From July 24th until October 28th, the exhibition “Masterful Likeness: Dutch Drawings of the Golden Age” will be on view at the J. Paul Getty Museum, Los Angeles, CA.
“A Milkmaid” (1642 – 1646) by Aelbert Cuyp
“Masterful Likeness: Dutch Drawings of the Golden Age”
During the seventeenth century, Dutch political and religious freedom, as well as maritime trade and military strength, ushered in an era of economic prosperity. In this golden age, artists inspired by the everyday made vast numbers of highly finished drawings. “Masterful Likeness: Dutch Drawings of the Golden Age” brings together landscapes, topographical views, portraits, and scenes of daily life, underscoring Dutch artists’ masterful description of the world around them.
“The Valkenburg Ferry Boat” (1655 – 1660) by Jan de Bisschop
The seventeenth-century Dutch Republic’s art market flourished as members of a rising merchant class sought luxury goods to decorate their homes and assert their status. To meet the demands of these new patrons, Dutch artists not only produced paintings but created and sold drawings. Stimulated by the bounty brought to the Netherlands on mercantile ships and an emerging national pride, artists chronicled their observations and ideas. This exhibition presents their proud commemorations of Dutch places, people, and pastimes, revealing how drawings reflect and shape national identity.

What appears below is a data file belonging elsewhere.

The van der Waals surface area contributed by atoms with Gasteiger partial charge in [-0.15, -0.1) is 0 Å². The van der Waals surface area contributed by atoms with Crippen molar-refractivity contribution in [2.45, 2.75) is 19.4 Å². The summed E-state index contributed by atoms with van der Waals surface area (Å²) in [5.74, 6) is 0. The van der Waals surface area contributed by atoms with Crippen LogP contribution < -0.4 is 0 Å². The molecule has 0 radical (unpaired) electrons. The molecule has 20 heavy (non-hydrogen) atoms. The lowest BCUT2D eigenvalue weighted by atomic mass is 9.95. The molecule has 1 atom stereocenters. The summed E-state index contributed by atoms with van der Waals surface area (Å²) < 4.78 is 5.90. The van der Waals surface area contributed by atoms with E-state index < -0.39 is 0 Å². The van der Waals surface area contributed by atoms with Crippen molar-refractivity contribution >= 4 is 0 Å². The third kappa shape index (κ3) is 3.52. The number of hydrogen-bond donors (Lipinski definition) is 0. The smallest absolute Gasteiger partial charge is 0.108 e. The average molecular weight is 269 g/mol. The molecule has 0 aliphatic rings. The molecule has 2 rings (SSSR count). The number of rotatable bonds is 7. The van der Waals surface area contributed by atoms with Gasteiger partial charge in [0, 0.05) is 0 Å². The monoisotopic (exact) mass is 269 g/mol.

“Peasants Drinking in a Tavern” (early 1640s) by Adriaen van Ostade
“Dutch artists documented and invented their world masterfully. The same attention to detail seen in capturing the specific – portraits of burghers, panoramic views of cities – is also used to create more generic subjects of artful fantasy,” says Stephanie Schrader, Curator of Drawings and organizer of the exhibition. Dutch masters, including Rembrandt van Rijn, Albert Cuyp, and Hendrick Avercamp, will be featured alongside recent acquisitions of drawings by Gerard ter Borch, Willem Buytewech, and Esaias van de Velde.
“A Street in Jisp on a Winter’s Day” (before 1664) by Abraham Rutgers
About the J. Paul Getty Trust & Museum
The J. Paul Getty Trust is an international cultural and philanthropic institution devoted to the visual arts that includes the J. Paul Getty Museum, the Getty Research Institute, the Getty Conservation Institute, and the Getty Foundation. The J. Paul Getty Trust and Getty programs serve a varied audience from two locations: the Getty Center in Los Angeles and the Getty Villa in Pacific Palisades.
“A Young Herdsman Leaning on his ‘Houlette'” (about 1650) by Herman Saftleven the Younger
The J. Paul Getty Museum collects Greek and Roman antiquities, European paintings, drawings, manuscripts, sculpture and decorative arts to 1900, as well as photographs from around the world to the present day. The Museum’s mission is to display and interpret its collections, and present important loan exhibitions and publications for the enjoyment and education of visitors locally and internationally. This is supported by an active program of research, conservation, and public programs that seek to deepen our knowledge of and connection of works of art.
“A Winter Scene with Two Gentlemen Playing Colf” (about 1615 – 1620) by Hendrick Avercamp
The Getty Museum organizes a drawing course and demonstration on the process of making a painting like Rembrandt. Discover the drawing materials and techniques favored by Rembrandt including black and red chalks, ink with quill and reed pens, and various brushes and washes in this interactive demonstration led by artist Peter Zokosky. These courses are offered on September 2nd and on September 16th.